Women for President: Media Bias in Eight Campaigns

Women for President Media Bias in Eight Campaigns When Hillary Clinton announced her bid for president she was the Democratic front runner Despite this she received less coverage than Barack Obama who trailed her in the polls Such a disparity

  • Title: Women for President: Media Bias in Eight Campaigns
  • Author: Erika Falk
  • ISBN: 9780252075117
  • Page: 409
  • Format: Paperback
  • Women for President: Media Bias in Eight Campaigns

    When Hillary Clinton announced her 2008 bid for president she was the Democratic front runner Despite this, she received less coverage than Barack Obama, who trailed her in the polls Such a disparity is indicative of the gender bias the media has demonstrated in covering women candidates since the first woman ran for America s highest office in 1872 Tracing the campaignWhen Hillary Clinton announced her 2008 bid for president she was the Democratic front runner Despite this, she received less coverage than Barack Obama, who trailed her in the polls Such a disparity is indicative of the gender bias the media has demonstrated in covering women candidates since the first woman ran for America s highest office in 1872 Tracing the campaigns of eight women who ran for president through 2004 Victoria Woodhull, Belva Lockwood, Margaret Chase Smith, Shirley Chisholm, Patricia Schroeder, Lenora Fulani, Elizabeth Dole, and Carol Moseley Braun Erika Falk finds little progress in the fair treatment of women candidates A thorough comparison of the women s campaigns to those of their male opponents reveals a worrisome trend of sexism in press coverage a trend that still persists today While women have been elected to the highest offices in countries such as England, Germany, and India, the idea that a woman could be president of the United States provokes scoffs and ridicule The press portrays female candidates as unviable, unnatural, and incompetent, and often ignores or belittles women instead of reporting their ideas and intent Since voters learn most details about presidential candidates through media outlets, Falk asserts that this prevailing bias calls into question the modern democratic assumption that men and women have comparable access to positions of power.

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      Posted by:Erika Falk
      Published :2018-05-06T11:10:27+00:00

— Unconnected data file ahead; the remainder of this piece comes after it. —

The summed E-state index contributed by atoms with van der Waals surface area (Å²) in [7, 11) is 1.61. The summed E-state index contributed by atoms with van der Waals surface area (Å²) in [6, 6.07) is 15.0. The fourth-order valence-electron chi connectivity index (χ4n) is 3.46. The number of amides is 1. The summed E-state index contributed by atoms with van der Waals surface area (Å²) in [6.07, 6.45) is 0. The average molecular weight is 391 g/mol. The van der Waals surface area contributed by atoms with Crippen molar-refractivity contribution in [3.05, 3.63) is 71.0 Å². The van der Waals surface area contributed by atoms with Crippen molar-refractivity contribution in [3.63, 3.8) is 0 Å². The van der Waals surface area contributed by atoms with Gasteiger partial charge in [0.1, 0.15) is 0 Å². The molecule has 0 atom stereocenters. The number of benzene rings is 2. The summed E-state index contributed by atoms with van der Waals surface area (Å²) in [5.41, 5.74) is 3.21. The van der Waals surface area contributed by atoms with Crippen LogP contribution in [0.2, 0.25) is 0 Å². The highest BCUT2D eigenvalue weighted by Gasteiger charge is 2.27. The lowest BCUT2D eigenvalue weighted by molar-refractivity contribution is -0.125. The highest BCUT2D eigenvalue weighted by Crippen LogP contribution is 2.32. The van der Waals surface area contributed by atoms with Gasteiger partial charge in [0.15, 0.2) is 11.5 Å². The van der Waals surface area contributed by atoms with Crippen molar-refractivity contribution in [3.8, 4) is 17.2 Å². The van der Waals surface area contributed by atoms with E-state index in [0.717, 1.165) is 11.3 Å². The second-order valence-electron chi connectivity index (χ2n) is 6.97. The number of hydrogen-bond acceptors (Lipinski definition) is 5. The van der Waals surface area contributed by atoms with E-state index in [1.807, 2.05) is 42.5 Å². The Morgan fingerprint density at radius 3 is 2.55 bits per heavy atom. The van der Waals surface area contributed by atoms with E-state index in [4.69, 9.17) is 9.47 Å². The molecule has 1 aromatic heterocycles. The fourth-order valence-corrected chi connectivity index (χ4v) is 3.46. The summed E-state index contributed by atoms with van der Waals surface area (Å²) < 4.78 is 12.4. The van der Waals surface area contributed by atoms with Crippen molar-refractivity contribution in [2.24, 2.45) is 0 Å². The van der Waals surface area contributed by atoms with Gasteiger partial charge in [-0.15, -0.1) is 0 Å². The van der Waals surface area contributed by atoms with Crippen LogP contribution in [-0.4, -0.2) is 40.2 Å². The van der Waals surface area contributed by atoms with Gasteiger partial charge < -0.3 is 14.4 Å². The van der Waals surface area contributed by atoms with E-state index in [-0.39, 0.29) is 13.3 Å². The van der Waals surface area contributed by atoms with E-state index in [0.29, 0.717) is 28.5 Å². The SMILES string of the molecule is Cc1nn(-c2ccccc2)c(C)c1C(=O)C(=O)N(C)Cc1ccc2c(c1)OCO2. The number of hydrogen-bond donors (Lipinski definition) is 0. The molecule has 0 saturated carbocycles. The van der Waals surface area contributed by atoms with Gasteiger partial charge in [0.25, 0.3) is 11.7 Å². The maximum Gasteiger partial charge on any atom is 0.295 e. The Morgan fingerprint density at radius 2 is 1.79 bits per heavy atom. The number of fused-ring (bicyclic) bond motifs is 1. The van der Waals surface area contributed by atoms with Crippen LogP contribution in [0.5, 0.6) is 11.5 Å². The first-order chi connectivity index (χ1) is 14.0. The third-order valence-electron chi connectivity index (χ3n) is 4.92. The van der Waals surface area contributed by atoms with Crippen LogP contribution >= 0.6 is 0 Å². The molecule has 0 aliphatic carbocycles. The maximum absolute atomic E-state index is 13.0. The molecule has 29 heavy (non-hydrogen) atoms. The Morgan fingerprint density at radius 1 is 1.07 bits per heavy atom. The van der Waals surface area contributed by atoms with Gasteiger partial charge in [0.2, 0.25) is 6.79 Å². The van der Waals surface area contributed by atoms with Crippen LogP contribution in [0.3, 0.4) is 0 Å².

One thought on “Women for President: Media Bias in Eight Campaigns

    1. Maria

      Think the media is liberal and bends over backwards to be politically correct? Think again. Falk's important and meticulously researched book shows that the media plays to stereotypes when it comes to women who run for the nation's highest office. Place newspaper quotes from 1872 side-by-side with quotes from the 70s, 80s, and the last election, and you would be hard-pressed to tell which was from which era. Warning: reading this book can make you so angry that you could spit or cry or both . th [...]

    2. Bruce

      I initially read and reviewed the first edition of this book. This version includes a new chapter analyzing media coverage of the 2008 Clinton-Obama Democratic primary, which took place shortly after the first edition had come out. All analysis is drawn straight from primary-sourced data as opposed to anecdotal evidence.And yes, in full disclosure, I am the author's spouse, but that doesn't change the fact that this is a darned important piece of academic literature that fans of nonfiction can n [...]

    3. Kaitlin Wright

      I read the edition of the book written in 2008. I found it to be a enjoyable academic read, which kept the reader entertained while still providing information in a factual manner. Prior to reading this, I was already aware of the immense bias that women candidates face throughout campaigns, not just in the media, but this book picks apart each different bias and provides in depth information about how each candidate was impacted. Note that the version of the book that I read does not include ei [...]

    4. Bruce

      This book is not a carpet-bagging piece of academic publishing seeking to capitalize on current events the research and analysis were undertaken far in advance of the current Clinton-Obama media bias kerfuffle. The present anecdotal discussions are intriguing, but if you want real logistical insight on these issues Dr. Falk has analyzed 130+ years of press coverage of women presidential candidates. Her book provides a wealth of statistical data (as opposed to anecdotal offerings) to lay plain th [...]

    5. Sgilbert

      It was ok, but very disappointing. It read like a textbook or an article filled with stats. Where were the stories about these women?

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